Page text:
KEILAR: That's the Republican chairman of the Senate Judiciary Committee telling the president's son to ignore a subpoena issued by the Republican chairman of the Senate Intelligence Committee.

It's pretty stunning. And even Lindsey Graham disagrees with Lindsey Graham on this one. Here's what he said about subpoena power back in 1998.


SEN. LINDSEY GRAHAM (R-SC): Article III of impeachment against Richard Nixon, the article was based on the idea that Richard Nixon, as president, failed to comply with subpoenas of Congress. Congress was going through its oversight function to provide oversight of the president. When asked for information, Richard Nixon chose not to comply, and the Congress back in that time said, you're taking impeachment away from us. You're becoming the judge and jury. It is not your job to tell us what we need. It is your job to comply with the things we need to provide oversight over you. The day Richard Nixon failed to answer that subpoena is the day that he was subject to impeachment because he took the power from Congress.


KEILAR: All right, we have Carrie Cordero with us here to sort out all of the legal implications of this.

And it's not the first time, Carrie, that Lindsey Graham has contradicted himself as he tries to defend President Trump, right, but why is it so significant that he's telling Donald Trump Junior to ignore a subpoena?

CARRIE CORDERO, CNN LEGAL ANALYST: Well, first of all, because the subpoena that's being issued is from the Republican chairman of the Senate Intelligence Committee, which has done a really serious investigation of the entire Russian influence effort. They haven't issued their public report. They have tried to conduct their investigation in as bipartisan a way as they possibly could. They have really been the chairman and the vice chairman, Warner, have really been a model of bipartisanship.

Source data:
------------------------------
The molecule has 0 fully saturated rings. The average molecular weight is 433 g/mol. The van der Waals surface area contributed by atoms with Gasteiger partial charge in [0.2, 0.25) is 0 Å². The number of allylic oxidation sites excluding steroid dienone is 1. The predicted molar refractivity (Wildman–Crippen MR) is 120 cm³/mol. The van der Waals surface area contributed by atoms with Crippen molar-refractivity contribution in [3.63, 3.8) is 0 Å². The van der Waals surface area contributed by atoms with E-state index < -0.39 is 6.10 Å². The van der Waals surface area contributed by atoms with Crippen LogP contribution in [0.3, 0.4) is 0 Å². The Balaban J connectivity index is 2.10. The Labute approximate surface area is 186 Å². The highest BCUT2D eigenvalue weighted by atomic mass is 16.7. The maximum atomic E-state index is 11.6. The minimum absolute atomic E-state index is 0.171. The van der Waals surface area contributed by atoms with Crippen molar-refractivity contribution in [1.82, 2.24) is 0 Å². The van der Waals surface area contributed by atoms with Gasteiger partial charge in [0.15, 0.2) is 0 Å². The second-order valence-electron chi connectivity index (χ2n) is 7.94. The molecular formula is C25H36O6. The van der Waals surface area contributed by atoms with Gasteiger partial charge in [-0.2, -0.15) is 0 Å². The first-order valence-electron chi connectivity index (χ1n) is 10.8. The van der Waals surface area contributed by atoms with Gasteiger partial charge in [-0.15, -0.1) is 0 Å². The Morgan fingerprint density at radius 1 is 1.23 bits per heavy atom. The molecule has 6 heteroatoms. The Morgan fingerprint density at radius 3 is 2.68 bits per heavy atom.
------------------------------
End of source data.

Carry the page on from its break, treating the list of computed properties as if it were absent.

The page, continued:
I'm sure there's a lot going on behind the scenes that perhaps they haven't agreed about everything, but in terms of their public facing work, they have tried to conduct this investigation seriously. They are just about done with their work, it's my understanding, and so really they are inviting and subpoenaing Don Junior to come back I think probably to be able to correct the record of maybe things that he provided to them previously. So this is really at the tail end of their investigation, and so it's really astounding to see Senator Graham not adhering to the principle of Congress being able to conduct its oversight.

KEILAR: And not adhering to his own principle. When you -- when you look at those two sound bites and he's -- I mean he's talking about Richard Nixon answering a subpoena but he's talking generally about subpoena power and the will of Congress. What do you -- what do you think of those two different opinions?

CORDERO: Well, look, we are in an environment where conservatives and Republicans are having to come to terms with whether they are going to be intellectually consistent with the way that they were in the '90s during the Clinton impeachment proceedings. And so that is what I assumed the Lindsey Graham clip is from, from the '90s, and he is changing his position based on his current political decisions related to his support of the Trump presidency.